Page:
A lot of Ace Combat purists might call the Dogfight Mode a travesty bringing rail shooting to their straight up flight simulator. I say why not because the alternative is you fly around waiting for a lock on to fire long range missiles that may or (usually) may not actually make their way to the target. But with the dog fighting, the combat is just more fun, a tenser one-on-one affair, and helluva lot faster.

Assault Horizon is definitely more arcadey than its previous installments but you won’t bother to complain about that when you just destroy three planes in a row in an assault chain, completely reverse an dog fight in a single maneuver, or do back-to-back barrel rolls in an Apache Longbow. The dog fight mode also makes some of the most epic experiences of flying ridiculously close to the ground and between buildings firing your machine guns. All the while there are explosions everywhere and rubbles constantly pelting you from above—which by the way is when the game looks its best.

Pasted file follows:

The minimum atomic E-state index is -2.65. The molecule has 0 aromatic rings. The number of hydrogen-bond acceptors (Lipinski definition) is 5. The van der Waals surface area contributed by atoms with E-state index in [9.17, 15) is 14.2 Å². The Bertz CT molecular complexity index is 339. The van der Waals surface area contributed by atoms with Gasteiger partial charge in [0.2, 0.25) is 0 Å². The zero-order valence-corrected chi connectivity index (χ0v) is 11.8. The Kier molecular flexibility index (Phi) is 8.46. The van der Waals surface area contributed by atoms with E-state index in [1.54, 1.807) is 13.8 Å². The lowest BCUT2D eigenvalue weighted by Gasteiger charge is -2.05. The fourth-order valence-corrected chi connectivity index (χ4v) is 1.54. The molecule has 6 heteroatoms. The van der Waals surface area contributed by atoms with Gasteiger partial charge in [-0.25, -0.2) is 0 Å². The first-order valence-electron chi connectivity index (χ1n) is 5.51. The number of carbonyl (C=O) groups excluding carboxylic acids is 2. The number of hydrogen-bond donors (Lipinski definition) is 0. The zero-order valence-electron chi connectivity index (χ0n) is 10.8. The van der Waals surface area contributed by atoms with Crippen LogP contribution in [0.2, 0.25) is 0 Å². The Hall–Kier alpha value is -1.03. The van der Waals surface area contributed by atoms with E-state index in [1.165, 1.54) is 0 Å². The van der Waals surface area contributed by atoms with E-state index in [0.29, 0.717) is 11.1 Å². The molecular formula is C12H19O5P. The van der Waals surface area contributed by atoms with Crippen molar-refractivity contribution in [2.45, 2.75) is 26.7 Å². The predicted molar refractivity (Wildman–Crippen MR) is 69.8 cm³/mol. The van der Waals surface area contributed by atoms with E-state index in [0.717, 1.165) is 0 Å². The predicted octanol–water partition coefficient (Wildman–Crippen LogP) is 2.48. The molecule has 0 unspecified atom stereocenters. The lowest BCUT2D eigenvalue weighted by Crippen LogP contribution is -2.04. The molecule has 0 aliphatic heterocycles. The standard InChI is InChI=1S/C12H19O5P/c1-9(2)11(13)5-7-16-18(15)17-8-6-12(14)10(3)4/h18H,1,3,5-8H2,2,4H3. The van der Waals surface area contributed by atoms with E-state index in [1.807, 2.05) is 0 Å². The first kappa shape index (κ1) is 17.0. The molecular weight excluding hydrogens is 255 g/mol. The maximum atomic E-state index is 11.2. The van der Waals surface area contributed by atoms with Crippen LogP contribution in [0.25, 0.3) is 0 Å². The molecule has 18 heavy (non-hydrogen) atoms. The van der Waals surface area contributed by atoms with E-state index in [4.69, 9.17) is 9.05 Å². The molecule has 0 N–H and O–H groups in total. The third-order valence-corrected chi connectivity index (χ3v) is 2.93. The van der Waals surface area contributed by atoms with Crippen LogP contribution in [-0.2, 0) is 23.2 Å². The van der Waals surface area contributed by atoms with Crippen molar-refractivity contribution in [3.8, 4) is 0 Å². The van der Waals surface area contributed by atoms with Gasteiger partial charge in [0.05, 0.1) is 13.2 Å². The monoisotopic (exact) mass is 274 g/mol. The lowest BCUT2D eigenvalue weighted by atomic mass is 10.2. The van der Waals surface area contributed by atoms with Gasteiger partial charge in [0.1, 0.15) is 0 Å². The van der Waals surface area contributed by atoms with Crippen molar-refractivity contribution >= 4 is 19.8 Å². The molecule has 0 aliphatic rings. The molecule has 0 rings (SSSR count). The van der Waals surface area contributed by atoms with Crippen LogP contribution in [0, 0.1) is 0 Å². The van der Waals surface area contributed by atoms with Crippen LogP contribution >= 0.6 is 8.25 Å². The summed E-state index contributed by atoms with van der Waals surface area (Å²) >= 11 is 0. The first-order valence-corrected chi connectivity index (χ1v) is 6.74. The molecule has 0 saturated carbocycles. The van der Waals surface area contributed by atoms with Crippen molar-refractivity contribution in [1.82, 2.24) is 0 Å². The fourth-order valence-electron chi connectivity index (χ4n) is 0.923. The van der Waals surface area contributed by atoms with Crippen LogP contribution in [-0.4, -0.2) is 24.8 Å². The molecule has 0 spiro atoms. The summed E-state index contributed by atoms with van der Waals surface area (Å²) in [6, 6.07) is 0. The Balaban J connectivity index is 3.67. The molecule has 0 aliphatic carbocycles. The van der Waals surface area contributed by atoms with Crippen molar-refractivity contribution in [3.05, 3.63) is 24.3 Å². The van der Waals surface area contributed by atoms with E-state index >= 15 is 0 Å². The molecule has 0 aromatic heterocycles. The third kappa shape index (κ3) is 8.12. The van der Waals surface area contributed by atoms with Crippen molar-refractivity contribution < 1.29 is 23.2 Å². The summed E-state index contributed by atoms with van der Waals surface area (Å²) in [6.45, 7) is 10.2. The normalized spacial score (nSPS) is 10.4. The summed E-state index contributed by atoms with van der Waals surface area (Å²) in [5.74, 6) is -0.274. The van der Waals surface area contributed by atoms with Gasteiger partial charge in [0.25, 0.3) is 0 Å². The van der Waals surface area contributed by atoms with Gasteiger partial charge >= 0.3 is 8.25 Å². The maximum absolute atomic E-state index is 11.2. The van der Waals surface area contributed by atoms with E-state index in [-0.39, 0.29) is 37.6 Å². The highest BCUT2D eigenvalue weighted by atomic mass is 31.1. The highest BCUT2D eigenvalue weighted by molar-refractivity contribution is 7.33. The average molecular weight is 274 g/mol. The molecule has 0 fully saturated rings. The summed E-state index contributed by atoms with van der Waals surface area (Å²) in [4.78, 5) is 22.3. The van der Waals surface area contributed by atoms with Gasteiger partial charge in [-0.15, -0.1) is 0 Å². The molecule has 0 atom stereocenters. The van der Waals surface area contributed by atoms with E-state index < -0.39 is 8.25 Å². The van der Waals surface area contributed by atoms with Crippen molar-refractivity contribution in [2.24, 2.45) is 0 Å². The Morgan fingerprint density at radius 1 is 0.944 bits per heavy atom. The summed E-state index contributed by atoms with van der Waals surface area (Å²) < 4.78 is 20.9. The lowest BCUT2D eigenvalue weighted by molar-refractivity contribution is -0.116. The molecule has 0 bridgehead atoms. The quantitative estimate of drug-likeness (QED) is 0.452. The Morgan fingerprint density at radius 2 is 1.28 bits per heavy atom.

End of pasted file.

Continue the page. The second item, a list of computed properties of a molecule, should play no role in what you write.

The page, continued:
The game however does have its fair share of bullshit moments like anytime you have only one pass to kill everything in an bombing run. The most notable one for me was escorting a flight transport which I had to intercept, immediately turn around because the enemy fighters were also coming at me at 800-mph, and then spam missiles until they were all dead—and all of this happening within 30-seconds. I also have to say that the game was stretching out a few levels with five waves of reinforcements but at least the combat made it fun.

It’s been a long while since I played any flight combat game (Rouge Squadron II on the GameCube was the last one I remembered) but I’m glad to see Project Aces found a way to reinvigorate the Ace Combat series and the flight combat genre.